We continued our industry engagement activities in 2017, through conferences, partnerships and exchange opportunities.
We worked with specialist communications consultants, STEMmatters, on a year-long media campaign. With 60 releases contributing to more than 181 media articles we promoted the Centre, our researchers and our work to a wide audience.
Dr Rodney Brooks, CTO of ReThink Robotics visited our QUT node while in Brisbane for the MIT Global Entrepreneurship Bootcamp. Professor Ron Arkin, from our research partner, Georgia Tech in the US, spent a sabbatical at QUT from July to September. Our ANU node hosted Professor Gregory Chirikjian from John Hopkins University and Dr Guillermo Gallego from ETH Zurich. Monash University welcomed Professor Anthony O’Neill from Newcastle University. Our University of Adelaide node hosted Professor Stefan Roth from TU Darmstadt and a visit from the Hon. Christopher Pyne MP, as the Minister for the Defence Industry.
We have hosted many high-school visits and, at QUT, we created an interactive digital game CODE-A-BOT and participated in Robotronica, a biennial robotics festival, which gives the general public the chance to learn more about robotics. 2017 also saw the launch of the Robot Academy, a platform to deliver robotics education to the world.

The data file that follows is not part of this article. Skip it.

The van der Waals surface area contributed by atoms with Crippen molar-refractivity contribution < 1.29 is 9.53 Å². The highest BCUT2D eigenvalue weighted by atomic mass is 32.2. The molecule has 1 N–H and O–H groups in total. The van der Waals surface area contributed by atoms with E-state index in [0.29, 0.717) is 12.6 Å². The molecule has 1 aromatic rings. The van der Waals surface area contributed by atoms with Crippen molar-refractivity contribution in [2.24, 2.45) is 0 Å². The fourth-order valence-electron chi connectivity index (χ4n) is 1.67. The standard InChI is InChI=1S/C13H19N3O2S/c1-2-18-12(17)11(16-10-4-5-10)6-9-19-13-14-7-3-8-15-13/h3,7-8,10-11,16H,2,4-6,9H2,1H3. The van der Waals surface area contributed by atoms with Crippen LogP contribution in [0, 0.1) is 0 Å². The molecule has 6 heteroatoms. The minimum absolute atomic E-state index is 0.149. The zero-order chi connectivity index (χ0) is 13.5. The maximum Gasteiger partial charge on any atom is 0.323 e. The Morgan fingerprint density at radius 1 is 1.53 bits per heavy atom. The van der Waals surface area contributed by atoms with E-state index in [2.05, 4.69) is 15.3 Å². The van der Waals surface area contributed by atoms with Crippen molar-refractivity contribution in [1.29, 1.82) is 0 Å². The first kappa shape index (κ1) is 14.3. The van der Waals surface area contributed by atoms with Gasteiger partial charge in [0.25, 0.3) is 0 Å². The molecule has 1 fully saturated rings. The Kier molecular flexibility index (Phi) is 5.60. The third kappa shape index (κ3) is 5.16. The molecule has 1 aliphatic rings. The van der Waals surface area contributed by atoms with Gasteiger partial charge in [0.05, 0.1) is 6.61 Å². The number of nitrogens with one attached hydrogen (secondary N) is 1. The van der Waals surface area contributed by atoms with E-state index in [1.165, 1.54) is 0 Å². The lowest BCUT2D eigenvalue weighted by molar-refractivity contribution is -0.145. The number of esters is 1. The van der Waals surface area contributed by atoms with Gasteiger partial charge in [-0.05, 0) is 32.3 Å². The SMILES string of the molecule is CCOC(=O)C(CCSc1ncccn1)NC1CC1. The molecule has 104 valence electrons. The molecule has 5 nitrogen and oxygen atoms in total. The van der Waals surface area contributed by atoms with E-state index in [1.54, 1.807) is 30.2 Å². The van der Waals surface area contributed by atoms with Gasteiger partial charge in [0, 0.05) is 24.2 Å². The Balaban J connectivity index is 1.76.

Public engagement is increasingly important as misinformation, uncertainty and concern about technology in general, but robotics, AI and automation in particular, continues to grow. Our strategy is to engage with everybody we can: primary school students, business owners, visiting politicians, academics and enthusiasts. We share with them our work, our vision for the future and how they can be a part of the journey to create robots that see for the benefit of all.
2017 saw the launch of our first two start-ups, Nuarda and AlphaOne.AI.
Start-ups are an important alternative means to transfer our research outcomes into the market place and create transformational change in the real world. Centre researchers are leading an international collaboration that is creating a new class of medical robotics that will make keyhole surgery safer. This new robotic imaging system makes it easier for surgeons to see inside the tiny spaces in the human body, allowing them to visualise soft tissue in real time and in 3D, and ultimately delivering better results for the patients (see p.18).
THE YEAR AHEAD
We are well-placed as the world leader in robotic vision and the coming year is about building on this foundation. Our work to the end of 2020 will be focussed on tangible applications of robotic vision.
We have incorporated feedback from our 2017 reviews into our project portfolio, changing the way we operate to achieve increased impact.
Next year we will complete, and launch, Australia’s first national roadmap for robotics and computer vision. We are also heavily involved in the organisation of the IEEE International Conference on Robotics and Automation (ICRA). The conference will be held in Brisbane in May 2018 – the first time ever in the southern hemisphere – and should attract over 2,500 top international robotics researchers.
Thank you to all our colleagues – within the Centre and beyond - for your contributions to ensure the Centre achieves impact. We are scaling into an enterprise that is delivering on our mission to develop new robotic technologies that expand the capabilities of robots. We must ensure these technologies continue to positively contribute to the sustainable well-being of people and the environments we all live in.